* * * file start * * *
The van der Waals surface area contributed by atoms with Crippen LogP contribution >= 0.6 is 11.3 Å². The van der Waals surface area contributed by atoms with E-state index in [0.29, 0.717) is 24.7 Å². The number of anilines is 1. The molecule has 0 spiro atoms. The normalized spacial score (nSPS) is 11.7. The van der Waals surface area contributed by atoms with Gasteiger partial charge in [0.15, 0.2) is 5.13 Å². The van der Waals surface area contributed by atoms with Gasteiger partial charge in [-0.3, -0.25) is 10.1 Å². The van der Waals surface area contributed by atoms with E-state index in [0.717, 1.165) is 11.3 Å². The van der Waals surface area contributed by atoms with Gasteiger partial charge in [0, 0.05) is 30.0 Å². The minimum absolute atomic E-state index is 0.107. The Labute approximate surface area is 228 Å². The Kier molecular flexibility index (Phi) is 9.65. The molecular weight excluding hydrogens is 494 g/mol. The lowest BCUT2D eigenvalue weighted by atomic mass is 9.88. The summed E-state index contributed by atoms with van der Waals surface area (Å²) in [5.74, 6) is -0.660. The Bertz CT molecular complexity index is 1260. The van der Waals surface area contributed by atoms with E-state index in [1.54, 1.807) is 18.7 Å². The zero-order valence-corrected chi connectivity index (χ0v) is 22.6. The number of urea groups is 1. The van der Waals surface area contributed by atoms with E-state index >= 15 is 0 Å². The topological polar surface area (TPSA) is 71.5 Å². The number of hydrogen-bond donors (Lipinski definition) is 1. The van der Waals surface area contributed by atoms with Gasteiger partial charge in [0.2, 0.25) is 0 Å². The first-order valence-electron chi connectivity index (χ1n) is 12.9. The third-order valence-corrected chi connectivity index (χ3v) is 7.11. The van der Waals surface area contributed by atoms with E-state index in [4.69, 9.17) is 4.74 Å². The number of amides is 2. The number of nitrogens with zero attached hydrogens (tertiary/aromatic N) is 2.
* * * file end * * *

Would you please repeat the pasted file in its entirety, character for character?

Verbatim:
The van der Waals surface area contributed by atoms with Crippen LogP contribution >= 0.6 is 11.3 Å². The van der Waals surface area contributed by atoms with E-state index in [0.29, 0.717) is 24.7 Å². The number of anilines is 1. The molecule has 0 spiro atoms. The normalized spacial score (nSPS) is 11.7. The van der Waals surface area contributed by atoms with Gasteiger partial charge in [0.15, 0.2) is 5.13 Å². The van der Waals surface area contributed by atoms with Gasteiger partial charge in [-0.3, -0.25) is 10.1 Å². The van der Waals surface area contributed by atoms with E-state index in [0.717, 1.165) is 11.3 Å². The van der Waals surface area contributed by atoms with Gasteiger partial charge in [0, 0.05) is 30.0 Å². The minimum absolute atomic E-state index is 0.107. The Labute approximate surface area is 228 Å². The Kier molecular flexibility index (Phi) is 9.65. The molecular weight excluding hydrogens is 494 g/mol. The lowest BCUT2D eigenvalue weighted by atomic mass is 9.88. The summed E-state index contributed by atoms with van der Waals surface area (Å²) in [5.74, 6) is -0.660. The Bertz CT molecular complexity index is 1260. The van der Waals surface area contributed by atoms with E-state index in [1.54, 1.807) is 18.7 Å². The zero-order valence-corrected chi connectivity index (χ0v) is 22.6. The number of urea groups is 1. The van der Waals surface area contributed by atoms with E-state index >= 15 is 0 Å². The topological polar surface area (TPSA) is 71.5 Å². The number of hydrogen-bond donors (Lipinski definition) is 1. The van der Waals surface area contributed by atoms with Gasteiger partial charge in [0.2, 0.25) is 0 Å². The first-order valence-electron chi connectivity index (χ1n) is 12.9. The third-order valence-corrected chi connectivity index (χ3v) is 7.11. The van der Waals surface area contributed by atoms with E-state index in [4.69, 9.17) is 4.74 Å². The number of amides is 2. The number of nitrogens with zero attached hydrogens (tertiary/aromatic N) is 2.